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I typically save a file in the working directory, which allows the user to set up different shortcuts with different preferences if they want, and it makes the app portable as nothing is stored in system folders (or the registry etc) so you can put it on a USB stick. I put default configuration settings into the app as a resource so I can use the same reader to load it.
My application is a bit different. We run a printing press and related equipment. In that case, there aren't any 'user-specific' data to be persisted. At one time we would have used HKEY_LOCAL_MACHINE in the registry and called it a day, or stored a file with our application. Under Win7, none of that works. Our current solution is a group of XML files stored in the folder returned by SHGetKnownFolderPath(FOLDERID_ProgramData)[^].
I keep waiting for some moron to suggest we store settings data in the 'cloud' even though our machines never have an Internet connection...
It depends. In some applications it makes sense to use an XML file; in others, I use the registry; in others a database. In terms of what to save there: again, that depends on the applications. In some applications, form state is an integral part of how a document is displayed; in others it's unimportant. The same is true of behavioural settings. For Client/Server stuff, there usually ends up being a mix of techniques: things you want to persist across multiple installations of a product (by user) get stored in the database; stuff which has more to do with how the application looks on the screen of a specific machine get stored in the registry. I think it's all about common sense -- ask yourself questions like, "How annoying would it be if [this setting] did[n't] persist across different installation instances?".
I was asked this question at work. My first thought? How the hell do I know? I can't be done just like that. I would require to rewrite whole application. How much time it takes to make application for medium-sized company? 2? 5? After 10 it usually still under work and people are thinking about rewrite it in some other/better technology.
Worse is that I don't even know what is doing. There are now complete documentation, I saw it once and I don't have complete access to code. So how much time it would take? To hell with that. Whatever I will say it will be wrong anyway; nobody can predict that.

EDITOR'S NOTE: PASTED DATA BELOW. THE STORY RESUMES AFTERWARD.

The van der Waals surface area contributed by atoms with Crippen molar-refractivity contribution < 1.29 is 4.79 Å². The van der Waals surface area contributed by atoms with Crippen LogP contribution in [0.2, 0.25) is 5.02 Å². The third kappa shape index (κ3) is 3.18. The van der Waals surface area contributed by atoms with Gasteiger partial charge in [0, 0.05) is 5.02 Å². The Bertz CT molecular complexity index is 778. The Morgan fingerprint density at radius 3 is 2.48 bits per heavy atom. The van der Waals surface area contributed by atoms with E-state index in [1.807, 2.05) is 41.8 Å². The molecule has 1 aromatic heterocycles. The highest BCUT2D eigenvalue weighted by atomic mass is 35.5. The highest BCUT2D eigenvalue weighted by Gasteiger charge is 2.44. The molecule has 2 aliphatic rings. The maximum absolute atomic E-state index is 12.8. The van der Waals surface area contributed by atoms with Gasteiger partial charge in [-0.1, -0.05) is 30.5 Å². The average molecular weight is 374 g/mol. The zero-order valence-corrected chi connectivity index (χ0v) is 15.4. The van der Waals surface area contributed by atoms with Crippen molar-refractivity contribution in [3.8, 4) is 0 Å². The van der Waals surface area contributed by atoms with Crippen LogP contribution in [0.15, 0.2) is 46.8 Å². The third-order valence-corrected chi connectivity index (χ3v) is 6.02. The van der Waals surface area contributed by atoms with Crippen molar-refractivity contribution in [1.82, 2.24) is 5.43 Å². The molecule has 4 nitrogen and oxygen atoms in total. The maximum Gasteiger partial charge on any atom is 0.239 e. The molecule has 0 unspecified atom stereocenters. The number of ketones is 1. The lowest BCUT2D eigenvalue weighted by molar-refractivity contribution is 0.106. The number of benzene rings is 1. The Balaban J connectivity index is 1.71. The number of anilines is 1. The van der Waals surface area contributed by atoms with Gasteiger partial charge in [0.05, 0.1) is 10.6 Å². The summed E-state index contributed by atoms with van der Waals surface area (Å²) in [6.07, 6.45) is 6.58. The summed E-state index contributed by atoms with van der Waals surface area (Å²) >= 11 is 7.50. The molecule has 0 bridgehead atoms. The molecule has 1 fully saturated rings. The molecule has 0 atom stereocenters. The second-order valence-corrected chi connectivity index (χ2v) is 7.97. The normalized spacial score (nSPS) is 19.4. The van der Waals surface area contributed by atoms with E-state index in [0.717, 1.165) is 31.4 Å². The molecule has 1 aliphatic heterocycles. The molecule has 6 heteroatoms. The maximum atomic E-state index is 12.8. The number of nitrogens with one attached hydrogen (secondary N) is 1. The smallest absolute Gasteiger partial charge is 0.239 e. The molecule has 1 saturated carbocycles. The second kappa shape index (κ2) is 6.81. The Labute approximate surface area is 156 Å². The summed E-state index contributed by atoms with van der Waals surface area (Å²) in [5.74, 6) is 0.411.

Give me 5 people and 2 years, I could care to try.
Whatever I will say it will be wrong anyway; nobody can predict that.
That is a case for project-management. It should be project, you could gather the data, look at the code and the documentation.
With all functional requirements, complete UML models and experiences from the development you can predict the time. Therefore is project-management.
This is a problem. There are almost no documentation. At least no technical. Just few describing functional behavior. It is not the worse thing. I really can't say what this application is for. Jeez! This is madness!
No wonder why companies raise and fall constantly. This is no way to do business. If you are mistaken with prediction such as this and you have to pay to do development for someone because contract made you to finish this...
But you have to tell something. One thing is good that this will be not my fault when something will goes down...
Yes, you are totally right! I worked for a lot of IT-companies and the most did it wrong. My actual employer is different. We are project driven and we have a complete project management. It's so much easier, when you habe time to initiate a preproject, gathering all requirements, analyse them and your prediction is based on facts.
You can't really convert Web Forms to MVC, you'd be more into starting again but using the functional behaviour of the old system as your requirements. Web Forms is notorious for tangling up UI, business logic and database access code, so unless yours has been coded by particularly careful people you won't even easily be able to pull out the back end part.
Yep. I know that.
You know that.
Management does not know that.
As for good code in business applications... it is like polar bears: you heard of them, you saw the foto, maybe even saw one in ZOO but it is not living in your neighborhood.
So actually you have to start over again.
I use Opera as a last resort browser when it seems that all the anti-ad extensions & add-ons won't allow the website to work properly. Since I have none of that on Opera, like I do for Firefox especially, and to some extent Chrome, it always seems to work properly. And while I don't mind the ads on the specific page I go to, I do get bugged by the ads that are displayed on the initial tab page in Opera - something that seems to be optimized for my location as I get ads for the USA when there, and ads for Russia when I am there.